New York has followed up the enactment of the NY HERO Act, the first legislation of its kind in the nation that requires employers to create an enforceable plan to prevent airborne infectious diseases in the workplace, by issuing a written disease exposure prevention standard, a model prevention plan and industry-specific model plans.
Standard and Model Plans Posted
The New York State Department of Labor (NYSDOL) on July 7 posted a new Airborne Infectious Disease Exposure Prevention Standard, a Model Airborne Infectious Disease Exposure Prevention Plan and 11 industry-specific model plans for the prevention of airborne infectious diseases.The New York Health and Essential Rights Act, known as the NY HERO Act (Senate Bill 1034-A/Assembly Bill 2681-B), took effect on June 4. It mandates the development of model airborne infectious disease prevention standards, directs private-sector employers to adopt these standards or develop their own comprehensive airborne infectious disease exposure prevention plan, gives employees a voice in the development process and establishes penalties for violations. (Read our alert on the HERO Act here.)Employers must provide employees with a copy of their plan upon reopening after an airborne infectious disease closure, provide the plan to new employees upon hiring, post the plan in a prominent location and include it in the employee handbook, if the employer has one.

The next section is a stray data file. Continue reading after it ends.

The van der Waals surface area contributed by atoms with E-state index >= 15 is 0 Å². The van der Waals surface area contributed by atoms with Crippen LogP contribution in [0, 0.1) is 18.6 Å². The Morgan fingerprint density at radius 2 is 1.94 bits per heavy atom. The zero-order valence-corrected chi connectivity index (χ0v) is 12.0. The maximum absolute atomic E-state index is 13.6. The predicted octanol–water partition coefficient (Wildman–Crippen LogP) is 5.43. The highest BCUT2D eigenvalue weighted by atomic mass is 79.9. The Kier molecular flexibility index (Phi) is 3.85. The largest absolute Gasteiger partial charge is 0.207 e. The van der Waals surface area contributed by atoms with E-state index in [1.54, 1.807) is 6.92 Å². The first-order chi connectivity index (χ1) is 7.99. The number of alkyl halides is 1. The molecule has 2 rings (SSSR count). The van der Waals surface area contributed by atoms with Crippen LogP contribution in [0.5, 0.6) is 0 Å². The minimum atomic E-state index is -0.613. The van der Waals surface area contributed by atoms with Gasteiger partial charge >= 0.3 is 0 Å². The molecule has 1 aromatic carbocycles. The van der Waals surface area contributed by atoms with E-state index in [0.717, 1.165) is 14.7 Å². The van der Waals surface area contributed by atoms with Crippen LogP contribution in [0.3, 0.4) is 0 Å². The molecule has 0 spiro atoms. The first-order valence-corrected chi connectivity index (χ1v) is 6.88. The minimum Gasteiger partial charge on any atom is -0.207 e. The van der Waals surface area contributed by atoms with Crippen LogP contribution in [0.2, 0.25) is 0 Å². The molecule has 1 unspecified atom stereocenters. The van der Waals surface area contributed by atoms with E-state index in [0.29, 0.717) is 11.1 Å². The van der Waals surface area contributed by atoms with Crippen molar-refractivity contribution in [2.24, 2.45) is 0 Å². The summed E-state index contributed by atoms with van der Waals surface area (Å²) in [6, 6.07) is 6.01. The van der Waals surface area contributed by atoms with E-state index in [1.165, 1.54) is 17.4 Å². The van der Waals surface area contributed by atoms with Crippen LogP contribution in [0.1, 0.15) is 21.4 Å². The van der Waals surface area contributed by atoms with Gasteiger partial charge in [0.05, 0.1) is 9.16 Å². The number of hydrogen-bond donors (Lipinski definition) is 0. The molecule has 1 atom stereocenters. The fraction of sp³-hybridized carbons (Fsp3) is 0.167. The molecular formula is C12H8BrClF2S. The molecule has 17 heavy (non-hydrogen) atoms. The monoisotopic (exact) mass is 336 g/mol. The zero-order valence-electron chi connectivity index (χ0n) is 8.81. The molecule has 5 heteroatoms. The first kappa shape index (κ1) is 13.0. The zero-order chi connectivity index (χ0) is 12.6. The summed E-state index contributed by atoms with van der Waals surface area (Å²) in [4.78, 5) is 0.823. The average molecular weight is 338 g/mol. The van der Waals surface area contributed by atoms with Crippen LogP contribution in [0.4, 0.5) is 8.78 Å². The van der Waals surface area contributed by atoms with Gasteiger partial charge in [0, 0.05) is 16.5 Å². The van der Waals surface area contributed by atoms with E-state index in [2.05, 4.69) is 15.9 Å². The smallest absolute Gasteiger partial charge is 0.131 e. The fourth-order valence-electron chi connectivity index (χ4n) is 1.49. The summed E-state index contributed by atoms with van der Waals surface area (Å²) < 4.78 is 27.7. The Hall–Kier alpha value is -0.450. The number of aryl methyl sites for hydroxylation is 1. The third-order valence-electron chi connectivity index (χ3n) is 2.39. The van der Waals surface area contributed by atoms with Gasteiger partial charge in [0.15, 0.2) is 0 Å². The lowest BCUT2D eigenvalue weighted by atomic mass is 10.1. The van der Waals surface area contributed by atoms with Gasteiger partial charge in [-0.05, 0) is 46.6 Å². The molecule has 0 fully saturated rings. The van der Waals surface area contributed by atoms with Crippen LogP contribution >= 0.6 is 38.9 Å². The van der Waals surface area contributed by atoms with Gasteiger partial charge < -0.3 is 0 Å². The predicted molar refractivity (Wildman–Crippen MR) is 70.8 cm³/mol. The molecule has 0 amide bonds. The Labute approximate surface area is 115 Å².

Regardless of whether an employer adopts the state’s model plan or drafts its own plan, the airborne infectious disease exposure prevention plans must be followed upon the announcement by the New York State Commissioner of Health that a highly contagious communicable disease poses a serious risk of harm to the public. Because no designation of such a threat is currently in place, employers have an obligation to have a plan but not to activate that plan. The NYSDOL standards and model plan are a road map for employers in the event of future airborne infectious disease crises.
In addition to the existing Nov. 1 deadline to establish a workplace health and safety committee (see below for details), the NYSDOL update triggers two statutory deadlines for employers to meet:
- Aug. 6, 2021. Within 30 days of the NYSDOL’s publication, employers must either adopt the model standard applicable to their industry or create their own airborne disease prevention plan that meets or exceeds the minimum requirements of the law.
- Sept. 5, 2021. Within 60 days of the NYSDOL’s publication, employers must provide the adopted model or their own plan to their employees.
Airborne Infectious Disease Exposure Prevention Standard
In accordance with the Airborne Infectious Disease Exposure Prevention Standard, employers must take the following measures:
- Establish a written exposure prevention plan designed to eliminate or minimize employee exposure to airborne infectious agents in the event of an outbreak of an airborne infectious disease.
- Review and update the exposure prevention plan whenever necessary to reflect new or modified tasks and procedures and to reflect new or modified employee assignments.
- Post a copy of the exposure prevention plan in a visible and prominent location at the work site (except when the work site is a vehicle).
- Make the exposure prevention plan available upon request to all employees, employee representatives, collective bargaining representatives, independent contractors, the Department of Labor and the Department of Health.